The opportunity to borrow funds from a personal or family company can provide an attractive source of cheap finance. In a family or personal company, transactions between the company and the individual directors are commonplace. A director's loan account is a simple mechanism for recording the transactions that take place. If the company is a close company and the director's account is overdrawn at the end of the tax year, tax consequences may arise.
What is a close company?
- A close company is broadly a UK resident private company which is controlled by five or fewer participators.
- A participator is an individual with an interest in a company's share capital or voting rights: such as a shareholder or a director, and in some cases loan creditors but trade creditor and commercial lenders are excluded.
See detailed definitions of "close company" and "participator".
It is possible to borrow up to £10,000 for up to 21 months without any associated tax consequences. However, if the director's account is overdrawn at the end of the accounting year, there may be tax consequences for the company if it is a close company. Further if the loan exceeds £10,000 at any point in the tax year, a benefit-in-kind tax charge will arise.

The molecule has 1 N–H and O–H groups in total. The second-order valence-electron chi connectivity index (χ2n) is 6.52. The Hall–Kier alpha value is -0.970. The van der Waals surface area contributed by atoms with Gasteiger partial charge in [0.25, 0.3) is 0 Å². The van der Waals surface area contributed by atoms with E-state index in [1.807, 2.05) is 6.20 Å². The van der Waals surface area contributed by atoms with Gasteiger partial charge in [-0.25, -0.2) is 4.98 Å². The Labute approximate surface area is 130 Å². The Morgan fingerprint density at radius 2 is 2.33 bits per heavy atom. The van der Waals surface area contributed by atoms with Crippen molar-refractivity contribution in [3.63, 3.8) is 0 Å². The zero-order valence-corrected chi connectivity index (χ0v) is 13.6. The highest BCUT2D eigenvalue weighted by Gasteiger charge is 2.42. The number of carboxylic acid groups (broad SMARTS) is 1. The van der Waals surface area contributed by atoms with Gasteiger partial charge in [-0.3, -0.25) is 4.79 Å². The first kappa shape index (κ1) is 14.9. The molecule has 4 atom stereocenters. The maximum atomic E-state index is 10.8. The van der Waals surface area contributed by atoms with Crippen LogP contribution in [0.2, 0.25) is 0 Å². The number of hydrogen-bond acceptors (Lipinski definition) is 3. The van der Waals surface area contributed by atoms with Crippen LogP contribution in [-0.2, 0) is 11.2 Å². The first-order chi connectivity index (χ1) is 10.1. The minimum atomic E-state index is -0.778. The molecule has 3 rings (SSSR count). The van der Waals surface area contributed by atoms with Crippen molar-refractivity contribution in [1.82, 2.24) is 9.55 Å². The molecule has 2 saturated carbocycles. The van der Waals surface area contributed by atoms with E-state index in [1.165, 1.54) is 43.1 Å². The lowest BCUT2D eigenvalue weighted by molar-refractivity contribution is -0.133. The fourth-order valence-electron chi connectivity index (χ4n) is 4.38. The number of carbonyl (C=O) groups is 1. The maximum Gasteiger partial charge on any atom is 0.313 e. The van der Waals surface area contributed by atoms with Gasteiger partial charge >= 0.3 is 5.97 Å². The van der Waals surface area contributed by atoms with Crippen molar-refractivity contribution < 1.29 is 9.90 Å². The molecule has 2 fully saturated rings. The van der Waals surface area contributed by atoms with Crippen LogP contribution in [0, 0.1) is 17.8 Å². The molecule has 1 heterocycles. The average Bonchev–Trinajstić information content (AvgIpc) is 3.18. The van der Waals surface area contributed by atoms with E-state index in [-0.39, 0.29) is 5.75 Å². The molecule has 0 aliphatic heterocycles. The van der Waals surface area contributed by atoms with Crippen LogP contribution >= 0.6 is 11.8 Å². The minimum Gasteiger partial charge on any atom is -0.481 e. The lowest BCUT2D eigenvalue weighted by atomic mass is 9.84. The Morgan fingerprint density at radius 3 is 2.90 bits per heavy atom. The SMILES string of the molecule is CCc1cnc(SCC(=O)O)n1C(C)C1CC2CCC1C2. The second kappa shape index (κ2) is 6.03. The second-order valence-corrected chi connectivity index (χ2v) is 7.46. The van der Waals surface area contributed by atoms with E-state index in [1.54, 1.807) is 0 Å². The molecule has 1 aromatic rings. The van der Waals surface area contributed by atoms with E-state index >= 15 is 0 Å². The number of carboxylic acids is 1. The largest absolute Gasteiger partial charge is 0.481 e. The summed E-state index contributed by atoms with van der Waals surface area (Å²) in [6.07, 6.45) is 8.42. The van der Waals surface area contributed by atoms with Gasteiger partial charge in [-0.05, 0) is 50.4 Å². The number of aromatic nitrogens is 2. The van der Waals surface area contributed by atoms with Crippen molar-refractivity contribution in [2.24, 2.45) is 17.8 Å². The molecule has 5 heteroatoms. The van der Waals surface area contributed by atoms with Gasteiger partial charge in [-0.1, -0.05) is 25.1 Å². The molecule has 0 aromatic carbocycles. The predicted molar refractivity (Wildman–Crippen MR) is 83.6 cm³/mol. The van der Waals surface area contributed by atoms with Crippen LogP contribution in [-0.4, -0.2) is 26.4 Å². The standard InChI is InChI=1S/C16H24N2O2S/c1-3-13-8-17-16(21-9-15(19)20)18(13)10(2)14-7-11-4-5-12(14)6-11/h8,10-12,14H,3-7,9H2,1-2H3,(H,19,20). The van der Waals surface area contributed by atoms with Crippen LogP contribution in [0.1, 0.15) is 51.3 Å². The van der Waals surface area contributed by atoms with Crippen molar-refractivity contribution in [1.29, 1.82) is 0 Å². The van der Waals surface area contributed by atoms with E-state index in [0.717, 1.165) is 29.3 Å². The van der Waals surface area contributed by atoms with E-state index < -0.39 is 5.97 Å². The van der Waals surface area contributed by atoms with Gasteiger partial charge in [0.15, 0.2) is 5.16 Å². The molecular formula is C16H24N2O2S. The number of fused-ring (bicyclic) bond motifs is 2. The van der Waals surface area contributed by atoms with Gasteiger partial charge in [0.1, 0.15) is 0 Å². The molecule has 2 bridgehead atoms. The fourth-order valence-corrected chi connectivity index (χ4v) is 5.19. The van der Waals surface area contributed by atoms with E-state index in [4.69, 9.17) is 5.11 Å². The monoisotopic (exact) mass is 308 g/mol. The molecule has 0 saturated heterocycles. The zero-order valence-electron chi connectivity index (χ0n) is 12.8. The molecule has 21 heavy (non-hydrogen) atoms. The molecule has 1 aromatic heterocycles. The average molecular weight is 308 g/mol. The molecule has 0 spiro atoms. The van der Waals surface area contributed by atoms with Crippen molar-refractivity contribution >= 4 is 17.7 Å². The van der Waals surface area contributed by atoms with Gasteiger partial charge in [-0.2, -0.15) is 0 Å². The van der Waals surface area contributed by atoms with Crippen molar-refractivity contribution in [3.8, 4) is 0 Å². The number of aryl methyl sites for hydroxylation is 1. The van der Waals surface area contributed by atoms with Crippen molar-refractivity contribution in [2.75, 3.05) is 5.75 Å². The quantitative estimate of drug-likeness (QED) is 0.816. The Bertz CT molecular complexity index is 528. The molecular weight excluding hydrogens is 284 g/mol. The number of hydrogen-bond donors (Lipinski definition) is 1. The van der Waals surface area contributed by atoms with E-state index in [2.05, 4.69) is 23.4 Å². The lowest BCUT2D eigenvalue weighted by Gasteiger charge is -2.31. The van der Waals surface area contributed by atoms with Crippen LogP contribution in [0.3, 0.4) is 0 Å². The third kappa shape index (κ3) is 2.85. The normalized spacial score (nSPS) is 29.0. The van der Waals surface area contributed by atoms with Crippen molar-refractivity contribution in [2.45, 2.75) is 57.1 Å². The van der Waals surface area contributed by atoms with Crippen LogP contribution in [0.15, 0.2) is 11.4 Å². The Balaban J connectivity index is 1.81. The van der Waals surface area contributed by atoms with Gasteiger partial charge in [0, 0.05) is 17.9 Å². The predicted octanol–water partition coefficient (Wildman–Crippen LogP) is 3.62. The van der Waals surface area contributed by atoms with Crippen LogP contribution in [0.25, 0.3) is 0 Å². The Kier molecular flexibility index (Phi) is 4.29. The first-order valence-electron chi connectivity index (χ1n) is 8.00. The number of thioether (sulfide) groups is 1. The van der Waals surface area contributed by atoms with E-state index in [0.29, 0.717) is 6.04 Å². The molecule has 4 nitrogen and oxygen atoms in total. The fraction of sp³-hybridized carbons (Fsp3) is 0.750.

Overdrawn and credit accounts
If the director's account is overdrawn, the director is regarded as having a loan from the company. This may simply be because the company has lent money to the director, but it may also arise for other reasons, for example if the company has paid personal bills on behalf of the director.
Where the director has lent the company money, the company may pay interest on the loan balance.
Contact SIL Solutions (Tax advisers with a difference)
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